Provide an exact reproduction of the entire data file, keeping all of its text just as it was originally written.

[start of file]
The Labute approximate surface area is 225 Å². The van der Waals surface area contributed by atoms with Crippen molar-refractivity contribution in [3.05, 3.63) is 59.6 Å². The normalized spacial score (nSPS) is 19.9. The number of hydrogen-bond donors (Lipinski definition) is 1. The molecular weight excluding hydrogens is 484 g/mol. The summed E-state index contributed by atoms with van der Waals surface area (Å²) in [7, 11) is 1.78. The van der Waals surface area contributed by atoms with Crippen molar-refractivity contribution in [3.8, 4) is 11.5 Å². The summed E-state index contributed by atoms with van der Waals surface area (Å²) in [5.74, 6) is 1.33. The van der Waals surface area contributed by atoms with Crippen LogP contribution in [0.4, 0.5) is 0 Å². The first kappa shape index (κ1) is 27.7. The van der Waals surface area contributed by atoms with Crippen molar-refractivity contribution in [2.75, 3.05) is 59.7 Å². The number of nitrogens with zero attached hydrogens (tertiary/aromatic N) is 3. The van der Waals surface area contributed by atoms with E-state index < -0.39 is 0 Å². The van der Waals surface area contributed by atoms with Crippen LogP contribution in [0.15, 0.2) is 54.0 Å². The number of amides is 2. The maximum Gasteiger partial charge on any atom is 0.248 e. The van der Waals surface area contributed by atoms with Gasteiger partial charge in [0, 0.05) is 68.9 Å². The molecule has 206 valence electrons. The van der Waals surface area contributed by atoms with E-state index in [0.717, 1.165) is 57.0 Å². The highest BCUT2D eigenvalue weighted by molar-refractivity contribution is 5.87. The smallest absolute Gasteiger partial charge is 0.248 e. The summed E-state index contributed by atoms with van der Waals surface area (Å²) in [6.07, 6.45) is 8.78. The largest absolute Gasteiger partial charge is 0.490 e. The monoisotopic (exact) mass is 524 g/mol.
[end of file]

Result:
The Labute approximate surface area is 225 Å². The van der Waals surface area contributed by atoms with Crippen molar-refractivity contribution in [3.05, 3.63) is 59.6 Å². The normalized spacial score (nSPS) is 19.9. The number of hydrogen-bond donors (Lipinski definition) is 1. The molecular weight excluding hydrogens is 484 g/mol. The summed E-state index contributed by atoms with van der Waals surface area (Å²) in [7, 11) is 1.78. The van der Waals surface area contributed by atoms with Crippen molar-refractivity contribution in [3.8, 4) is 11.5 Å². The summed E-state index contributed by atoms with van der Waals surface area (Å²) in [5.74, 6) is 1.33. The van der Waals surface area contributed by atoms with Crippen LogP contribution in [0.4, 0.5) is 0 Å². The first kappa shape index (κ1) is 27.7. The van der Waals surface area contributed by atoms with Crippen molar-refractivity contribution in [2.75, 3.05) is 59.7 Å². The number of nitrogens with zero attached hydrogens (tertiary/aromatic N) is 3. The van der Waals surface area contributed by atoms with E-state index < -0.39 is 0 Å². The van der Waals surface area contributed by atoms with Crippen LogP contribution in [0.15, 0.2) is 54.0 Å². The number of amides is 2. The maximum Gasteiger partial charge on any atom is 0.248 e. The van der Waals surface area contributed by atoms with Gasteiger partial charge in [0, 0.05) is 68.9 Å². The molecule has 206 valence electrons. The van der Waals surface area contributed by atoms with E-state index in [0.717, 1.165) is 57.0 Å². The highest BCUT2D eigenvalue weighted by molar-refractivity contribution is 5.87. The smallest absolute Gasteiger partial charge is 0.248 e. The summed E-state index contributed by atoms with van der Waals surface area (Å²) in [6.07, 6.45) is 8.78. The largest absolute Gasteiger partial charge is 0.490 e. The monoisotopic (exact) mass is 524 g/mol.